The Good: Moments of sound, Some of the lyrics (level of diction), Some of the vocals
The Bad: Frequently overproduced, Short, Yelling, A couple very stale rhymes
The Basics: Hybrid Theory began the mainstream popularity of Linkin Park and is where I begin my exploration of their musical works for the month of October!
My wife puts up with a lot of musical crap in our household as a result of me being a reviewer. I have a ton of music on each year that is not her style and some that she outright loathes. After a month of Selena Gomez recordings (check out the review of For You here!), I gave my wife a chance to pick what would be in heavy rotation for my reviews next. Without hesitating for even a moment, she suggested Linkin Park. So, Linkin Park is my October Artist Of The Month, which is interesting to me because Flobots was recently my Artist Of The Month and stylistically there are many similarities between Linkin Park and Flobots. As it stands, until today, I had only listened to and reviewed the Linkin Park album Minutes To Midnight (reviewed here!) quite some time ago. With making Linkin Park my October Artist Of The Month artist, I decided to go back to their beginning and review Hybrid Theory.
For my review of Hybrid Theory, I picked the fifteen track deluxe edition of the album. As it turns out, there are at least five different versions of Hybrid Theory, plus a live recording of the album. When I put Hybrid Theory on, my wife prompted me for multiple songs - like "Crawling," "A Place For My Head," and "One Step Closer" - saying that I had heard them before . . . from mixes she made at the beginning of our relationship. And yet, the only song I would have sworn I had heard before today from Hybrid Theory was "In The End." For me, that did not bode well for Hybrid Theory and the truth is, many of the songs had a similar sound and feeling to them, which made them blend together more than stand out.
And Hybrid Theory was just not my thing, which might bode poorly for the rest of the month for reviewing Linkin Park.
With fifteen tracks - fourteen songs with a second, live, rendition of "Papercut" - clocking out at 49:03, even in its deluxe rendition, Hybrid Theory is not overly long. Despite that, for a debut album, Linkin Park got a lot of creative control over Hybrid Theory. All of the lead vocals come from the band members and the group wrote or co-wrote all of the songs, save "My December," which is just credited to lead singer Mike Shinoda and not the full band. The group plays all of their own instruments. The only major credit that the group did not get for Hybrid Theory was producing the album; Don Gilmore got that honor.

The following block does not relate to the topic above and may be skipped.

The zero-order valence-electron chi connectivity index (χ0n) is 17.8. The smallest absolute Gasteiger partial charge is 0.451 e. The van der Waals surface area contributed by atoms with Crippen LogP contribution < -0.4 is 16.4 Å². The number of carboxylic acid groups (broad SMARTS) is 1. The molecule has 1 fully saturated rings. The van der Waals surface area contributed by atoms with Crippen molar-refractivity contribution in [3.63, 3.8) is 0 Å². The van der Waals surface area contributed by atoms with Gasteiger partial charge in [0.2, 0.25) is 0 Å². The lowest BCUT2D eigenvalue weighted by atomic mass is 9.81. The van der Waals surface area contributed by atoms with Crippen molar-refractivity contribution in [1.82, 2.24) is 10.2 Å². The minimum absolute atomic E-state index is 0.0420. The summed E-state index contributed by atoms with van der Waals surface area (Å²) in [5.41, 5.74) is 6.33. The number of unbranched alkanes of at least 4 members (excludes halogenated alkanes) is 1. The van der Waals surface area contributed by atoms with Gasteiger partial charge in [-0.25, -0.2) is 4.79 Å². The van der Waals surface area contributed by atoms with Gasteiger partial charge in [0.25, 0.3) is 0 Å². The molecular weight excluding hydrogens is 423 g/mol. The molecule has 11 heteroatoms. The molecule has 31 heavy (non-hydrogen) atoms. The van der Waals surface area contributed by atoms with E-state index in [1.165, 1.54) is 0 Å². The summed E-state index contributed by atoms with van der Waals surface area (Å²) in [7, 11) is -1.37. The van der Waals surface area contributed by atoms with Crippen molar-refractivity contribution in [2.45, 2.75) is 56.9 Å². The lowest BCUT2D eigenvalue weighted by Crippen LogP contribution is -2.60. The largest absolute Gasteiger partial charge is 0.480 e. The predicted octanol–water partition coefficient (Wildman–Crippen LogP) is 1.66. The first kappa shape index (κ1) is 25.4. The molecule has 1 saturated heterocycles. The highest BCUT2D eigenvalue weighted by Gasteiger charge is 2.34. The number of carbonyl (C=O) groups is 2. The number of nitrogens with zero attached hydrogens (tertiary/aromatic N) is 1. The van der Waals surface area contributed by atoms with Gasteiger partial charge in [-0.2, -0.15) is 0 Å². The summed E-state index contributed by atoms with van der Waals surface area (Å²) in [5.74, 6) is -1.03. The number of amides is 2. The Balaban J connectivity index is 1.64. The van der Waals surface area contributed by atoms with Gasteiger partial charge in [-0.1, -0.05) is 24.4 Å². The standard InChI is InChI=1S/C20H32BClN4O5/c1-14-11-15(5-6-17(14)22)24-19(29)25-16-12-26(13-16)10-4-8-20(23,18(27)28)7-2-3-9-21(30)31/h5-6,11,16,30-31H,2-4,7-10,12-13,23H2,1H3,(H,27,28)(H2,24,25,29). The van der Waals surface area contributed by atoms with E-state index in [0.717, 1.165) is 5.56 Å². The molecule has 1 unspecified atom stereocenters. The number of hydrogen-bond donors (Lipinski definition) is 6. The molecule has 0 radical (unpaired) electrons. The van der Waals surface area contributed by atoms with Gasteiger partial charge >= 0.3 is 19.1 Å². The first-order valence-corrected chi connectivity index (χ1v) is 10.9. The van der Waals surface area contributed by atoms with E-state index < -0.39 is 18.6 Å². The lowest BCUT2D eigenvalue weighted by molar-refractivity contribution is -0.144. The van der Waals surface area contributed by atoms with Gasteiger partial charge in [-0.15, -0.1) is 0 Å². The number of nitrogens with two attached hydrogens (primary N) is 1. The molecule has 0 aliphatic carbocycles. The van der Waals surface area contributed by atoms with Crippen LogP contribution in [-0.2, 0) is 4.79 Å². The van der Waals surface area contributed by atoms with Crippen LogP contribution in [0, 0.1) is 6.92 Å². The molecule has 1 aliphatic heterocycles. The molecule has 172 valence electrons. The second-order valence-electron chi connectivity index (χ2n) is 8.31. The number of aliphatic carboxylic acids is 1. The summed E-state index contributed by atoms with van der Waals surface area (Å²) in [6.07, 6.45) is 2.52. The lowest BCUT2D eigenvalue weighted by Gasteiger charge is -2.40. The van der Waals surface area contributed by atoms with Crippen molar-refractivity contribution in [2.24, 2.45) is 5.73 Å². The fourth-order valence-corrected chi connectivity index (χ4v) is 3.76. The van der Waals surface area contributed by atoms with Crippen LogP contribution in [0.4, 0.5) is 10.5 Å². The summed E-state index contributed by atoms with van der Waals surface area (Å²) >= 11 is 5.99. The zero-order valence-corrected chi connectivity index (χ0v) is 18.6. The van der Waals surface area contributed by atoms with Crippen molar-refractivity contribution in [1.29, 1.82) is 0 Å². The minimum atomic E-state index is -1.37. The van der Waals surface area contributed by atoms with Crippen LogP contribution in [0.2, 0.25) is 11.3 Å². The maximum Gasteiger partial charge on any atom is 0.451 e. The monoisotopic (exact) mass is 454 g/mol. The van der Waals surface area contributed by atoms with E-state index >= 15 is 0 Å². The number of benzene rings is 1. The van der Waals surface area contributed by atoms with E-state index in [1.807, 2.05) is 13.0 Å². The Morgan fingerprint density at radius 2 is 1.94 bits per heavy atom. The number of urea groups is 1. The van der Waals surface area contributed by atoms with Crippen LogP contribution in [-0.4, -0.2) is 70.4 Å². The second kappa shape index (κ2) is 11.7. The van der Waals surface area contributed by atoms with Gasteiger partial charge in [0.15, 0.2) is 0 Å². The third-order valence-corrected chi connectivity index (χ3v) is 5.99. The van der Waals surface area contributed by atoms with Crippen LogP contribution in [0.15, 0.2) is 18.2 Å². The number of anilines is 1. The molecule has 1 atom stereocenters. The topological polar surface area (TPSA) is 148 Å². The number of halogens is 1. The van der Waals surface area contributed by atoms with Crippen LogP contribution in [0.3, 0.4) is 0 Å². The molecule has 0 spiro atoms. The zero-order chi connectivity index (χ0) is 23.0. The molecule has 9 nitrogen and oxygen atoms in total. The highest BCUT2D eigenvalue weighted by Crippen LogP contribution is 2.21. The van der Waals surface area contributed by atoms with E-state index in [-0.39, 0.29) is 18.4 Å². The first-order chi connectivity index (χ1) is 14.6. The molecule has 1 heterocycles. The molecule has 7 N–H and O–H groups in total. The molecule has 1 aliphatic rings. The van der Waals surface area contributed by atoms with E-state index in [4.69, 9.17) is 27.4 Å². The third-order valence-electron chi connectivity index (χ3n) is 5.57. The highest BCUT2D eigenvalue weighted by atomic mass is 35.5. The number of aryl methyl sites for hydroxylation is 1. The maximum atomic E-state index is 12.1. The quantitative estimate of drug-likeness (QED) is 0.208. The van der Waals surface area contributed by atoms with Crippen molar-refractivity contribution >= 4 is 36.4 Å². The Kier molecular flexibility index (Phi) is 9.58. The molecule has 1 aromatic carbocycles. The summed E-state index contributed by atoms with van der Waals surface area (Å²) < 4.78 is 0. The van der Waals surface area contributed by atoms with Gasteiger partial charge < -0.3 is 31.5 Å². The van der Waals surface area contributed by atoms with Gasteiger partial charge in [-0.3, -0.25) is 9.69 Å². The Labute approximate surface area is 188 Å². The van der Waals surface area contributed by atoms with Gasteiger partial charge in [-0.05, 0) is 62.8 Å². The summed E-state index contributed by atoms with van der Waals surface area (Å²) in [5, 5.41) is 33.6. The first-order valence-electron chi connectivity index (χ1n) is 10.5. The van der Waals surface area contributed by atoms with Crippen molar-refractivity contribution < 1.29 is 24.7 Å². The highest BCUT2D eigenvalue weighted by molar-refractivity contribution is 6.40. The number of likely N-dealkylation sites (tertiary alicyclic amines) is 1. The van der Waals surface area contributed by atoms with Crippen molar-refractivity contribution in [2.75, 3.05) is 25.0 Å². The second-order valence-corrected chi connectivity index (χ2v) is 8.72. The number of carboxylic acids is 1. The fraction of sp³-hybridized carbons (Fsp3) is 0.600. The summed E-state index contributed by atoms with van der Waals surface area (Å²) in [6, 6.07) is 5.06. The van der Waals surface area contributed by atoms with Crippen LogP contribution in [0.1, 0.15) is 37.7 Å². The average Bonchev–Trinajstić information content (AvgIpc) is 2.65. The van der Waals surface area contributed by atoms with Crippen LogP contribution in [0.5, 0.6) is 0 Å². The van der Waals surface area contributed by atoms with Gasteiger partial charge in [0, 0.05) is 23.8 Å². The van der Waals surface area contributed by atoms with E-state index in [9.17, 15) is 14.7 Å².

Instrumentally, Hybrid Theory aged somewhat poorly. The average Linkin Park song on Hybrid Theory includes a general rock and roll sound with vocals that blend rap and screaming. The instrumental accompaniment is a mix of keyboards, guitar, bass, percussion and sampling. The most recognizable and musically complex tune is "In The End" which might have all of the elements of a typical Linkin Park song, but it also has a melody and harmony to it that easily balance with the vocals to create something musical. "Papercut" has a generic guitar-rock sound by comparison and while it precedes "Valentine's Day," it is hard not to feel like the quiet instrumentals and haunting vocals on "My December" were just reused for the later track. Most of the rest of the songs are fairly musically indistinct with angry guitars thrashing somewhat amelodically and providing more of a baseline for the vocals than making musically distinct tunes. "With You" opens with an almost techno sound to it before transitioning into screeching guitars that are very metal before the song goes into more of a rap song. The issue with some of the music on Hybrid Theory is that it sounds more sloppy; like the band is trying to figure out what instruments will work for a song before they settle on the sound, rather than sounding like a well-constructed musical composition.